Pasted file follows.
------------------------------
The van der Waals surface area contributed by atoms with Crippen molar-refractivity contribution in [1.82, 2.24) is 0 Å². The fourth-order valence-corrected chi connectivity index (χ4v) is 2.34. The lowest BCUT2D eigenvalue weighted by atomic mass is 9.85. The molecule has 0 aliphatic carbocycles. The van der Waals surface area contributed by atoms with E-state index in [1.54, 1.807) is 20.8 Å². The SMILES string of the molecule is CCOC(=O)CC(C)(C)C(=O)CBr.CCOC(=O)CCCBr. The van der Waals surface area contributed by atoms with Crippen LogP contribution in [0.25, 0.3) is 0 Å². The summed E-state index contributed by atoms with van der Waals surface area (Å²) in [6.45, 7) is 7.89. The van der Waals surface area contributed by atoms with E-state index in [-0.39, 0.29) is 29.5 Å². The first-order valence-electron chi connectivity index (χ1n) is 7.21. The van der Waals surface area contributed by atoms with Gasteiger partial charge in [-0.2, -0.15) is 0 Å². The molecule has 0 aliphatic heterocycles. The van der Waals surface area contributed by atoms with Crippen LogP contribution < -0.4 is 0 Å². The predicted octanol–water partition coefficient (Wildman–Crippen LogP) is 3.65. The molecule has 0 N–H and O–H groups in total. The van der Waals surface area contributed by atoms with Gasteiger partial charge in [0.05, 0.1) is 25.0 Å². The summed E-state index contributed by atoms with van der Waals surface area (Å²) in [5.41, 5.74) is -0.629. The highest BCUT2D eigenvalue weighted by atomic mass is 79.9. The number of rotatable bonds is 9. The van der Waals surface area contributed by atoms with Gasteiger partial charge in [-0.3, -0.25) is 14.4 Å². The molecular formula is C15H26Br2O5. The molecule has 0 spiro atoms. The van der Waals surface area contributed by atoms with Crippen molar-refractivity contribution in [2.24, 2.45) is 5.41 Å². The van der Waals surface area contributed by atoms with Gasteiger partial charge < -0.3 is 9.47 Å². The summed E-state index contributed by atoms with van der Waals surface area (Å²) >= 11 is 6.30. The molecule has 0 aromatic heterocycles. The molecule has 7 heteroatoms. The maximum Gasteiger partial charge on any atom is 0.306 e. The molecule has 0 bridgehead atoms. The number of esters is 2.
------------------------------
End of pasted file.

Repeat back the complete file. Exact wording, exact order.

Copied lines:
The van der Waals surface area contributed by atoms with Crippen molar-refractivity contribution in [1.82, 2.24) is 0 Å². The fourth-order valence-corrected chi connectivity index (χ4v) is 2.34. The lowest BCUT2D eigenvalue weighted by atomic mass is 9.85. The molecule has 0 aliphatic carbocycles. The van der Waals surface area contributed by atoms with E-state index in [1.54, 1.807) is 20.8 Å². The SMILES string of the molecule is CCOC(=O)CC(C)(C)C(=O)CBr.CCOC(=O)CCCBr. The van der Waals surface area contributed by atoms with Crippen LogP contribution in [0.25, 0.3) is 0 Å². The summed E-state index contributed by atoms with van der Waals surface area (Å²) in [6.45, 7) is 7.89. The van der Waals surface area contributed by atoms with E-state index in [-0.39, 0.29) is 29.5 Å². The first-order valence-electron chi connectivity index (χ1n) is 7.21. The van der Waals surface area contributed by atoms with Gasteiger partial charge in [-0.2, -0.15) is 0 Å². The molecule has 0 aliphatic heterocycles. The van der Waals surface area contributed by atoms with Crippen LogP contribution < -0.4 is 0 Å². The predicted octanol–water partition coefficient (Wildman–Crippen LogP) is 3.65. The molecule has 0 N–H and O–H groups in total. The van der Waals surface area contributed by atoms with Gasteiger partial charge in [0.05, 0.1) is 25.0 Å². The summed E-state index contributed by atoms with van der Waals surface area (Å²) in [5.41, 5.74) is -0.629. The highest BCUT2D eigenvalue weighted by atomic mass is 79.9. The number of rotatable bonds is 9. The van der Waals surface area contributed by atoms with Gasteiger partial charge in [-0.3, -0.25) is 14.4 Å². The molecular formula is C15H26Br2O5. The molecule has 0 spiro atoms. The van der Waals surface area contributed by atoms with Crippen molar-refractivity contribution in [2.24, 2.45) is 5.41 Å². The van der Waals surface area contributed by atoms with Gasteiger partial charge < -0.3 is 9.47 Å². The summed E-state index contributed by atoms with van der Waals surface area (Å²) >= 11 is 6.30. The molecule has 0 aromatic heterocycles. The molecule has 7 heteroatoms. The maximum Gasteiger partial charge on any atom is 0.306 e. The molecule has 0 bridgehead atoms. The number of esters is 2.